We use rotation matrices to adjust for the default orientation of your mobile device.
The W3C spec assumes that your device is lying screen-up with the top pointing north. In this state, the browser should report orientation in Euler angles as 0°α (yaw), 0°β (pitch), 0°γ (roll).
In reality, you’ll be holding it about 90º (or π radians) upright, screen facing you, rotated to one of four landscape or portrait positions. At these angles, it’s easy to confuse yaw, roll, and pitch – the axis of rotations – a weakness of Euler angles known as gimbal lock.
Adding a 90° tilt and screen rotation is not as simple as arithmetically adding degrees. Thankfully, higher beings have already solved this particular problem using two methods: rotation matrices and quaternions.
Well, that’s half the problem solved. We can now transform our Euler angles into rotation matrices or quaternions, and rotate our rotations.
But despite much advice saying that I shouldn’t, I also needed to decompose my rotation matrix back to Euler angles. Eventually, I stumbled upon this.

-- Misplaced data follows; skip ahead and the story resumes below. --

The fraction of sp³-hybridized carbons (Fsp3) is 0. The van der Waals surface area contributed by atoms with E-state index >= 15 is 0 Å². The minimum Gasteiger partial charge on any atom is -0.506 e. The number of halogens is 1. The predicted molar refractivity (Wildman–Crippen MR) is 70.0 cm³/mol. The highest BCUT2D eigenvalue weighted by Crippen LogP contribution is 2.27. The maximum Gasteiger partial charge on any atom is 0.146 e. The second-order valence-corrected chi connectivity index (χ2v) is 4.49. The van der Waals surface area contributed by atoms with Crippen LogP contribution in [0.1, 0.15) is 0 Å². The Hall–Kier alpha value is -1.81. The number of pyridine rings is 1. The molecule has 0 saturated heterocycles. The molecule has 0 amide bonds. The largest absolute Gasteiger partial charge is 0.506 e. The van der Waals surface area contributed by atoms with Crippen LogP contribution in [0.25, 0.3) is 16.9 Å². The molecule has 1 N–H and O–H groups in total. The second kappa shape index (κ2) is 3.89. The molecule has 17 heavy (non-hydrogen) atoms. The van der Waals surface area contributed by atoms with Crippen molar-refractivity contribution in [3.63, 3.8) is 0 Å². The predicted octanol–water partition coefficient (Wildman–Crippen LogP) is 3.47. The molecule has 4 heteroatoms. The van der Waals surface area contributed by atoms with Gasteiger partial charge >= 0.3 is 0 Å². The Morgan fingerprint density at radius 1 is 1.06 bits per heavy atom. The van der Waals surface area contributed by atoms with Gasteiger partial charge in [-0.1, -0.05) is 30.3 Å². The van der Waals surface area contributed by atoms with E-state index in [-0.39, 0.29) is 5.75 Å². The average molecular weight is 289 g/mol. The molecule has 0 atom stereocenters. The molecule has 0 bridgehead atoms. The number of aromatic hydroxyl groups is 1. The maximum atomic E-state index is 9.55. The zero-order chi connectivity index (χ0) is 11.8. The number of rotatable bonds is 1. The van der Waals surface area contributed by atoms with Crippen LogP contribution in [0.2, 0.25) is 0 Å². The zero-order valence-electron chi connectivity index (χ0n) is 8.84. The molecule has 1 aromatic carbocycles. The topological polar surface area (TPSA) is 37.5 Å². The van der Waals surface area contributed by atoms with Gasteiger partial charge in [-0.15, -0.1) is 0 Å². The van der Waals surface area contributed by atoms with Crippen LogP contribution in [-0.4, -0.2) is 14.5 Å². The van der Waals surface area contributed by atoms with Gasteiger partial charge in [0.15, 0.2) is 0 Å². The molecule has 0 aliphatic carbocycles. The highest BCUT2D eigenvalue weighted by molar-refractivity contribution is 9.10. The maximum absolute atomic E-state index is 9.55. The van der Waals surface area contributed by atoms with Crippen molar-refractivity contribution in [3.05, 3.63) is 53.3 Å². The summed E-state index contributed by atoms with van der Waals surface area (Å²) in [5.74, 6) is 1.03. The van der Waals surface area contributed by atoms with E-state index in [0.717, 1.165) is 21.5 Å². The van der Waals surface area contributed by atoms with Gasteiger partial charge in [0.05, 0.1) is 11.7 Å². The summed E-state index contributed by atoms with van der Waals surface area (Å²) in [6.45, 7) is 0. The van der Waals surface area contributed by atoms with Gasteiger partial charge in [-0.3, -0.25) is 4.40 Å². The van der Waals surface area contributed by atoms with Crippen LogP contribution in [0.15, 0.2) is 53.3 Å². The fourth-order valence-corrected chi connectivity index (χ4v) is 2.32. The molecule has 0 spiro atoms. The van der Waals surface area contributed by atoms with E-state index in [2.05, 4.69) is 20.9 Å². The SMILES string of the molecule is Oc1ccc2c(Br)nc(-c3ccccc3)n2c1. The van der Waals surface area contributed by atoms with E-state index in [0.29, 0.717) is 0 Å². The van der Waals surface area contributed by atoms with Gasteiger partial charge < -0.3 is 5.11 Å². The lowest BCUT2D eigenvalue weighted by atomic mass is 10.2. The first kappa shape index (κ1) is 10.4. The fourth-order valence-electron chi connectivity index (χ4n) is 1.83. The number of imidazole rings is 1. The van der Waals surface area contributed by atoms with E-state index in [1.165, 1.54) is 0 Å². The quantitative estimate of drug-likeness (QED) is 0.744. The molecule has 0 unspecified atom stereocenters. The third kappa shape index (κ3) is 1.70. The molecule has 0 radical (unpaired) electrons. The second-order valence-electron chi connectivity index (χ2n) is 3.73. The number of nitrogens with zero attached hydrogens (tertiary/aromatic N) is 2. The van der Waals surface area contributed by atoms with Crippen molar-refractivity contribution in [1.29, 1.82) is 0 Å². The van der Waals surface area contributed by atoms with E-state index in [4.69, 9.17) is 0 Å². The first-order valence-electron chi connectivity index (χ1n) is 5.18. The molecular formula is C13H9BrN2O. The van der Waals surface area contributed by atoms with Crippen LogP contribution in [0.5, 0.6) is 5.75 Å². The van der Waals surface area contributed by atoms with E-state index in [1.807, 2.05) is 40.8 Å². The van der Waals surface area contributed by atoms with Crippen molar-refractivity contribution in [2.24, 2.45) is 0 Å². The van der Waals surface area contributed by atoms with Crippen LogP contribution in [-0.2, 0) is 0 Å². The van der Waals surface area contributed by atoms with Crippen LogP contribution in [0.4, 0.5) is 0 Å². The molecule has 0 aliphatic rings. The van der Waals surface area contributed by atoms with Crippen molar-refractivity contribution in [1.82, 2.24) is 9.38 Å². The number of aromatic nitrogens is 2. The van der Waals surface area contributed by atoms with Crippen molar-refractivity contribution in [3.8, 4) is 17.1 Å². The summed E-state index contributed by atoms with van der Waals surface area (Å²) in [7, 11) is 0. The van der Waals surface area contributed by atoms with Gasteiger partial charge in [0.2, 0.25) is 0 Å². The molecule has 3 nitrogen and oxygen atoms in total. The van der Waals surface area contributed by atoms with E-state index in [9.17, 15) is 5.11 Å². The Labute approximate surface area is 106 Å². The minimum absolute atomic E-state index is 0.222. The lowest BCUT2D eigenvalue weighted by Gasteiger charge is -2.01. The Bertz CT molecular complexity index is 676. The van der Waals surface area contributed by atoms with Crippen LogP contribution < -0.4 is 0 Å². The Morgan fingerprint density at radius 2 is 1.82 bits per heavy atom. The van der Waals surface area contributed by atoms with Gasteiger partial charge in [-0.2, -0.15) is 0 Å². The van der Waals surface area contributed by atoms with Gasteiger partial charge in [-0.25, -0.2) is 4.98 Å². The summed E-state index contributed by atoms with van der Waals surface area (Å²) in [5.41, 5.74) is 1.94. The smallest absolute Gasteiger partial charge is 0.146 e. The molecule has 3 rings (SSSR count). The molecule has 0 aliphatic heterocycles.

Quaternions were hyped as more efficient and robust, but they did not work out. Perhaps the composition or decomposition algorithms were faulty. I even tried the quaternions in Cesium’s math libraries, hoping they would be better optimised. No luck. Bad results. Back to hand-hewn rotation matrices.
Aside: this wild goose chase characterises my development experience, and indeed my broader experience with programming, but that will be the subject of a future post.
Anyway, you have rotation matrices to thank for not having to hunch over your device, bound to the screen-up position, as you flit around the world.